Working in different places can be unsettling, especially if you are in a place for the first time and aren’t used to the lay of the land. For the next few hours, at least, I am finding myself in that place.

My employer – the one I work for full-time – in addition to covering a number of communities in the Merrimack Valley region of Massachusetts, also covers six towns in southeastern New Hampshire. By virtue of being licensed in New Hampshire as well as carrying certification in Massachusetts, I have the opportunity to work in both coverage areas. As I write this I am posted at the Hampstead Fire Department’s quarters. Hampstead is located in southeastern New Hampshire, roughly halfway between the towns of Salem and Exeter. In addition to Hampstead, we also cover Atkinson, Danville, Newton, Plaistow, and Sandown. There is a second ambulance up here located in Plaistow. Between the two trucks the area is reasonably well covered. If it gets out of control, one of the two free range trucks out of Haverhill, Massachusetts, will post on the state line until everyone is back in service.

I am usually always on one of those Haverhill trucks.

Like yesterday. I took care of a patient who needed to be brought into Boston. Increasing difficulty breathing. Came from one of the hospitals in our area. This was a pretty tough guy; his history included multiple organ transplants. Performed in the same surgery. He was sent to Boston because he is followed by the transplant team there. Plus he had some indicators that required him to be brought there. A low hemoglobin level, which in itself isn’t a necessarily alarming issue, but he additionally had an elevated D-Dimer level.

If you aren’t familiar with the term, it is defined as follows:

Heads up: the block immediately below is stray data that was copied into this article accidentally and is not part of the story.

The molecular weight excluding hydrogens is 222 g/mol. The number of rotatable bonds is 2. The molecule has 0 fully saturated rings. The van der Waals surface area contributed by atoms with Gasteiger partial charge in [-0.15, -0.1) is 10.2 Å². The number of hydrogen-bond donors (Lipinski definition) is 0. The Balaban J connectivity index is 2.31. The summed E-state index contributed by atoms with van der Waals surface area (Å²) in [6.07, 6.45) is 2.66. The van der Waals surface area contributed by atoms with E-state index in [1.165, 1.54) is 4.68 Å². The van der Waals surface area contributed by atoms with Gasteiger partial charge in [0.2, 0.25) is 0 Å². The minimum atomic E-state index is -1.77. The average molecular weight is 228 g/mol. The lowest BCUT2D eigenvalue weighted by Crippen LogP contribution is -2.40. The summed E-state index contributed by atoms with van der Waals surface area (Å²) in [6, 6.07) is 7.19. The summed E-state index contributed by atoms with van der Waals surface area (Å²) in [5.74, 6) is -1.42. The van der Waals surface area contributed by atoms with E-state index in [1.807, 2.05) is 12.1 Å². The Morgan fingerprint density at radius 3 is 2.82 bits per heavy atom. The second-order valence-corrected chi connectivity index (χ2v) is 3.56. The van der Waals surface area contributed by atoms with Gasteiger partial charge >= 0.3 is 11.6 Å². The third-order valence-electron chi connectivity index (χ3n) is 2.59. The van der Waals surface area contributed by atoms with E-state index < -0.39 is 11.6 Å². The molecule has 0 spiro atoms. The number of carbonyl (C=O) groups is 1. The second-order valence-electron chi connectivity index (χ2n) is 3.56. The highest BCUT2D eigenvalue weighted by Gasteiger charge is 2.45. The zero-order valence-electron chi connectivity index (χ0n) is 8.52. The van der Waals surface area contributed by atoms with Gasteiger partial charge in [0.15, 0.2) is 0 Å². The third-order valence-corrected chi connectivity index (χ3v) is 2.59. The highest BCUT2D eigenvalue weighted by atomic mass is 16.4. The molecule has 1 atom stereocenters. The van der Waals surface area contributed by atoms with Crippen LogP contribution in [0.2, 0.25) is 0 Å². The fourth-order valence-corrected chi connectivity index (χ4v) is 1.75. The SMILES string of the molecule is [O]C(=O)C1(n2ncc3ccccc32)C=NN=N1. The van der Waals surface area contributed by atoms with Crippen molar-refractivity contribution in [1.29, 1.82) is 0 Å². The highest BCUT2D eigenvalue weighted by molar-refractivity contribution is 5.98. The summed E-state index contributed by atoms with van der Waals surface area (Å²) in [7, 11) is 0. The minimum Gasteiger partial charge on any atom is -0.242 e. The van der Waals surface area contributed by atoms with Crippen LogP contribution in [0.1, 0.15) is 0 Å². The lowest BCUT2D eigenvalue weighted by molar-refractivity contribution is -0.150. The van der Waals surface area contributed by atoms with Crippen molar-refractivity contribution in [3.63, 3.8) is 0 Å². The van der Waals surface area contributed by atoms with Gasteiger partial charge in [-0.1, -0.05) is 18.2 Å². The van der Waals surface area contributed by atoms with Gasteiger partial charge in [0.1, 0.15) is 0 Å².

D-dimer: A fragment produced during the degradation of a clot. The D here stands for domain. Dimer indicates two identical units, in this case two identical domains. D-dimer result from complete breakdown of the clot. Monoclonal antibody to the D-dimer fragment provide the basis for the main methods of detecting it. The presence of D-dimers in the blood is a reliable clue that clotting has begun. Sometimes used as a clinical marker for pulmonary embolism (blood clot in the lung) or deep venous thrombosis (DVT) (blood clot in the leg) Sometimes written d-dimer or D-Dimer


Considering his history, it made sense to send him down. Plus, he knew the routine as he had done this multiple times in the past. And he was an easy patient, which made a big difference.

For now, I sit and wait. Trying to relax is key, but more often than not it is a challenge to do because you never know what’s going to happen. And in a few hours I will be heading to Haverhill from here as I am covering for the Paramedic normally on this truck at this time.

Here is to sitting and thinking.


Leave a Reply

Fill in your details below or click an icon to log in: Logo

You are commenting using your account. Log Out /  Change )

Google+ photo

You are commenting using your Google+ account. Log Out /  Change )

Twitter picture

You are commenting using your Twitter account. Log Out /  Change )

Facebook photo

You are commenting using your Facebook account. Log Out /  Change )

Connecting to %s